The 2021-22 Washington Capitals have been something of a puzzle to figure out so far, with a very different team taking the ice opening night (and ever since) than we perhaps expected heading into this year. The lineup is ever-changing, the callups are frequent and varied, and the entire second line has been decimated by injuries.
One thing that is certain, however, is that the team’s top line has come to play – and they’ve basically been carrying the Caps through the first 12 games.
At the top of the list is, of course, Alex Ovechkin. After suffering an injury in the postseason and another one in the final preseason game, it would’ve been understandable for the newly 36-year-old winger to require a little extra time to find his groove… but that hasn’t been the case. Ovechkin started the season with a bang, potting two goals and two assists in the season-opening rout of the New York Rangers, and really hasn’t slowed down since. He has points in 10 of the first 12 games, with multiple points in seven of those, leads the NHL in goals and is third in overall scoring.
A strong start for Ovechkin, despite his advancing age, isn’t necessarily a surprise. What is a bit more surprising – albeit pleasantly – is the resurgence of his linemate, Evgeny Kuznetsov. Coming into this season, the sense was that the team would go as Kuznetsov goes, and that they needed him to find his game in order to have any success – a situation that became even more critical with Nicklas Backstrom’s lingering hip injury keeping him out of the lineup to start the year. And while he’s been a question mark in previous seasons, this year – so far at least – he’s stepped up and then some, skating and producing offense like the Kuznetsov we remember from the Cup run.
Then there’s Tom Wilson, who over the past two to three seasons has reinvented himself as a deceptively skilled power forward – and this year has turned into a key setup man for his two Russian linemates. Wilson racked up seven assists before finally finding the back of the net last week and has scored twice since. With 10 points in his first 12 games, he’s off to the best start of his career.
As a trio, things are clicking on all cylinders. Ovechkin, Kuznetsov and Wilson have combined for 11 goals at five on five, 13 at even strength and 18 total, while ceding just five to their opponents. They’re above 50% in both five-on-five CF% (50.4) and FF% (54.4), although you’d like to see the former a little higher (even as we know they’re usually able to outperform that metric).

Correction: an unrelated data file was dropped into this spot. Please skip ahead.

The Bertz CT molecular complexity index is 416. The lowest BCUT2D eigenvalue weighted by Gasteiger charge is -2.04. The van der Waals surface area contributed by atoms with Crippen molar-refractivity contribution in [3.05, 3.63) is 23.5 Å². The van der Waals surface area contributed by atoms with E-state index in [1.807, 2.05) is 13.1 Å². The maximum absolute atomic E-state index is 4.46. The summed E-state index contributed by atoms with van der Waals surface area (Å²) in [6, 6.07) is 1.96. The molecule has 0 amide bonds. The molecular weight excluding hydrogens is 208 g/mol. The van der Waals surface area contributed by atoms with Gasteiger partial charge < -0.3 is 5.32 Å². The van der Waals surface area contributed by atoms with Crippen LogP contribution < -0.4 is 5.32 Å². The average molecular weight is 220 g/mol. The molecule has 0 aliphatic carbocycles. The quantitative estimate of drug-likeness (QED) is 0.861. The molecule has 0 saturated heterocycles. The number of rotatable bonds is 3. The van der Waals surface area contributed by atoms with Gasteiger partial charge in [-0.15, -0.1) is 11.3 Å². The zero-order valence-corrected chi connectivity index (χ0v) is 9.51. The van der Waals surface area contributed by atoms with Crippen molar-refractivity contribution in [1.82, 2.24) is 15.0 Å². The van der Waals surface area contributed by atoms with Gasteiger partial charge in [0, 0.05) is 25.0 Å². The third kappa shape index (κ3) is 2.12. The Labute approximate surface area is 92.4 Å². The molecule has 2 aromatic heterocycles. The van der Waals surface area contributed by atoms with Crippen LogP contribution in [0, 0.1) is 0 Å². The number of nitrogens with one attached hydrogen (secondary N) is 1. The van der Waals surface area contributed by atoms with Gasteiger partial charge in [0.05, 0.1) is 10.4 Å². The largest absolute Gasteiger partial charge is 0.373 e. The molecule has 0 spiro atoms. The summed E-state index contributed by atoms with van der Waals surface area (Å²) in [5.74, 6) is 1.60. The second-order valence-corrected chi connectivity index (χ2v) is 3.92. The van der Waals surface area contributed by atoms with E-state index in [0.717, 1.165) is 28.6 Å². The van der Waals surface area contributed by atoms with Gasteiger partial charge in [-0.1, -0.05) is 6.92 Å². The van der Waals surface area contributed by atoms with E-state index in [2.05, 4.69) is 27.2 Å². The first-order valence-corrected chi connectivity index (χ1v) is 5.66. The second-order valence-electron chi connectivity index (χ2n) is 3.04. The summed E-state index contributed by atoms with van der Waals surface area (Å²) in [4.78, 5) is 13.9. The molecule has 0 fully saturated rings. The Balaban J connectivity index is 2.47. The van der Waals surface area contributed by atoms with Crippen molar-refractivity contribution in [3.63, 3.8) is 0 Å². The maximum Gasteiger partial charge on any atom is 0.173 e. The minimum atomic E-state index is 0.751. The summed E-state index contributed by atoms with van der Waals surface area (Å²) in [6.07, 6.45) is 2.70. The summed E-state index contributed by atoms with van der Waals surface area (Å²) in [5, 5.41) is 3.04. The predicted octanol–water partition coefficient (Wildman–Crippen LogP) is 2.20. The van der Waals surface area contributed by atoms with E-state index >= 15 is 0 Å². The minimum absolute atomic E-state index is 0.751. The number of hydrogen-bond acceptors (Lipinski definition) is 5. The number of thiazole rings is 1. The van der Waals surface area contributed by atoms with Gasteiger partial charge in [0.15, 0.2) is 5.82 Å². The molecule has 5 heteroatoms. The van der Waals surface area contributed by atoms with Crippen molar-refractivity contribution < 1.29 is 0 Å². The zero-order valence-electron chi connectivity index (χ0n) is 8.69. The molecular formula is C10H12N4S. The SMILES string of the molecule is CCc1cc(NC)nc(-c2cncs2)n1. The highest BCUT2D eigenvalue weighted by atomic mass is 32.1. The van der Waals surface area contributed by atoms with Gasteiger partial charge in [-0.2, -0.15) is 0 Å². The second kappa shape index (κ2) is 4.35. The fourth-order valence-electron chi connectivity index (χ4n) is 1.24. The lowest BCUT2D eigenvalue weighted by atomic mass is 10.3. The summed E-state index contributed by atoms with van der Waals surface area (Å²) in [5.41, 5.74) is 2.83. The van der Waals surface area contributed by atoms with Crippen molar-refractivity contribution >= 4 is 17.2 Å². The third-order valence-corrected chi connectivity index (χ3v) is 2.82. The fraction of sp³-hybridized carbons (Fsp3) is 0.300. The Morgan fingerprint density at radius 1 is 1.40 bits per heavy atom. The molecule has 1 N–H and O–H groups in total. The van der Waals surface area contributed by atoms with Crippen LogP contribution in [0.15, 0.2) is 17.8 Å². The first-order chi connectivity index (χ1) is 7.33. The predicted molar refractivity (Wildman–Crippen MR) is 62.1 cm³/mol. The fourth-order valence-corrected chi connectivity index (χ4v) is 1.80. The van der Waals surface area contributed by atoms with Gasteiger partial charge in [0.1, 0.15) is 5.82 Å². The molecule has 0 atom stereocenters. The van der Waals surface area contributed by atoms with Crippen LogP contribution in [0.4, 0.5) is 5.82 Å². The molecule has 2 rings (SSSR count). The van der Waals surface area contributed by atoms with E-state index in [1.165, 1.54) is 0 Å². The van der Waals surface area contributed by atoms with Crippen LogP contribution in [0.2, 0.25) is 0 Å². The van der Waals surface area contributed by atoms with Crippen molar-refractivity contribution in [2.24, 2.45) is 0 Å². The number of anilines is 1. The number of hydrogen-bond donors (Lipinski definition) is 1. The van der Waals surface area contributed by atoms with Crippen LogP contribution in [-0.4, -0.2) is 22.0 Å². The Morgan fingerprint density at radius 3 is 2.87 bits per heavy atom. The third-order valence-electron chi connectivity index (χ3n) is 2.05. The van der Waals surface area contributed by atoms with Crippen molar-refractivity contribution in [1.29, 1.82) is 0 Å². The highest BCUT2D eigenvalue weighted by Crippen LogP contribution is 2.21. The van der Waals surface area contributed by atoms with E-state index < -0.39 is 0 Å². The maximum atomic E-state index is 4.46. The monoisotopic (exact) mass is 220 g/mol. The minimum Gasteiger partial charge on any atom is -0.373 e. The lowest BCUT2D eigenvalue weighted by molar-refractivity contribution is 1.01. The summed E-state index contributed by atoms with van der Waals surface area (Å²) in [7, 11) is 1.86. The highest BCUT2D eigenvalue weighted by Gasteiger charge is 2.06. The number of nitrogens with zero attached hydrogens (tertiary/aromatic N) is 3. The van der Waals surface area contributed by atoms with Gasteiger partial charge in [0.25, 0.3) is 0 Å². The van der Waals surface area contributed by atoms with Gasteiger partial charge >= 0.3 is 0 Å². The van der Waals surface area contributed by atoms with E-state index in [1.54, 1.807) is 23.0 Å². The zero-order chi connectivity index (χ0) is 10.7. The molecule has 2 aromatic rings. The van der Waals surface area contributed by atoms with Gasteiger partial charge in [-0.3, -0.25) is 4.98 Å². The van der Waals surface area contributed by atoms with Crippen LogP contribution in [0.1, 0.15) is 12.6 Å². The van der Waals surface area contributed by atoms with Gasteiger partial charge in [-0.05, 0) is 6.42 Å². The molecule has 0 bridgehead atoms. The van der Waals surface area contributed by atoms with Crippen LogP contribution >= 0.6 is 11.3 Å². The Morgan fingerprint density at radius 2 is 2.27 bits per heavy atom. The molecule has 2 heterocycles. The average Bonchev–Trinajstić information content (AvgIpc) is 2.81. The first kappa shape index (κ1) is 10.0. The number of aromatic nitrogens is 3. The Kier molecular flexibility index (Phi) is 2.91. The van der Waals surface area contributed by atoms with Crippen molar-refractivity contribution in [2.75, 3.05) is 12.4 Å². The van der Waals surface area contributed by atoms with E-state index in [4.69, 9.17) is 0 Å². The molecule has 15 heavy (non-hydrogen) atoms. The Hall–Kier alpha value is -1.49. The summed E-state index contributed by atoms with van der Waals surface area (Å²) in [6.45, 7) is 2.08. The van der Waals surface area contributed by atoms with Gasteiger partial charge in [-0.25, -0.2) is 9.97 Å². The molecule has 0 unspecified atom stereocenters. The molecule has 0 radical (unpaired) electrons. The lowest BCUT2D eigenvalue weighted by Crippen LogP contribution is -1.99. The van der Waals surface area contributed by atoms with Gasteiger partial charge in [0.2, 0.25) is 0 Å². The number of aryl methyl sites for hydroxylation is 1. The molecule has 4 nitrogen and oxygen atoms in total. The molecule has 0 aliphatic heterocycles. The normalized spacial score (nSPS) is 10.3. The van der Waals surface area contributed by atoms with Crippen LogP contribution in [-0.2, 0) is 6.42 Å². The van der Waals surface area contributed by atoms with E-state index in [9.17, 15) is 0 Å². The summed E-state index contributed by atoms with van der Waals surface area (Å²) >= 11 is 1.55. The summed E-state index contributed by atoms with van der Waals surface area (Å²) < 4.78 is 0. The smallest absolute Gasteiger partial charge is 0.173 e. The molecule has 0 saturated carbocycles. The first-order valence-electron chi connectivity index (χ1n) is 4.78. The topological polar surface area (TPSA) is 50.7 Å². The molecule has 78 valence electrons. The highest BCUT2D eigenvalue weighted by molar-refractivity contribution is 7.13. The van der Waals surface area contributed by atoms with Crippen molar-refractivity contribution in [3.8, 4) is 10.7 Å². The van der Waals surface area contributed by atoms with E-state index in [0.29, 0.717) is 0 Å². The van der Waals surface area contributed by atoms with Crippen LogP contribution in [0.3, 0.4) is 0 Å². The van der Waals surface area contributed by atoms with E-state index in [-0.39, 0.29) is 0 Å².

So that’s the good news.
The problem is that the offense generated by the top line is not being matched by the rest of the lineup, making the team top-heavy (and therefore potentially easier to defend for teams able to shut down that first line). So far this season, they’ve accounted for 45% of the team’s goals and 43% of their overall points; it’s ramped up in the last six games, as well, with goals up to 57% of the team total and 50% of the points overall.
Some of that is to be expected, of course – a first line (usually) consists of the team’s most skilled players who are already going to carry a more significant percentage of the offensive production.
That’s even more true when a lineup is decimated by injuries the way the Caps’ has been to start the season, with their entire second line of Nicklas Backstrom, T.J. Oshie and Anthony Mantha out long-term and their fourth-line center, Nic Dowd, in and out of the lineup with a nagging injury of his own. Add in the fact that a quarter of the forward lineup made their NHL debut this season, with a whopping 20 games of experience between them, and it’s understandable that the team would be leaning on Ovechkin and friends more than usual.
Still, while many of the remaining forwards aren’t exactly expected to put up tons of goals in a season, the Caps need to get more from their secondary scorers. While those top guys have been scoring a ton at evens, the rest of the lineup has just three more goals five-on-five... and has given up 12 the other way.
Consider that Lars Eller has just four points this year, all assists, after putting up anywhere from .15 to .23 goals per game over his previous five seasons with the Caps (a pace that should have him pitching in at least a couple by now). Conor Sheary had a strong season last year, then disappeared in the postseason and has barely been seen since, with just four points of his own so far. Daniel Sprong has just three points, and Carl Hagelin just a pair of assists, while Garnet Hathaway remains the only full-time player without a single point.
In fact, the biggest contributions – especially of late – have come from the rookies, who over the last six games have four goals and six assists (30% and 20% of the team’s total, respectively). How sustainable that will be in the coming weeks, depending on when the injured players return, is up for debate (as is the sustainability of the top line’s production) - but it might behoove the coaching staff to give those guys more ice time going forward, both to see what they’re capable of and to better match the skillset needed of a typical second line.
In the coming weeks, the Caps should hopefully start to get some of their injured players back, returning a bit of normalcy to the lineup. But with no set timeline on any of them, the Caps need to continue to find a way to spread the offense around and help out their top-producing top line.
Because the schedule only gets harder after this week, with a big trip out west looming - and it needs to be all hands on deck to get them through it.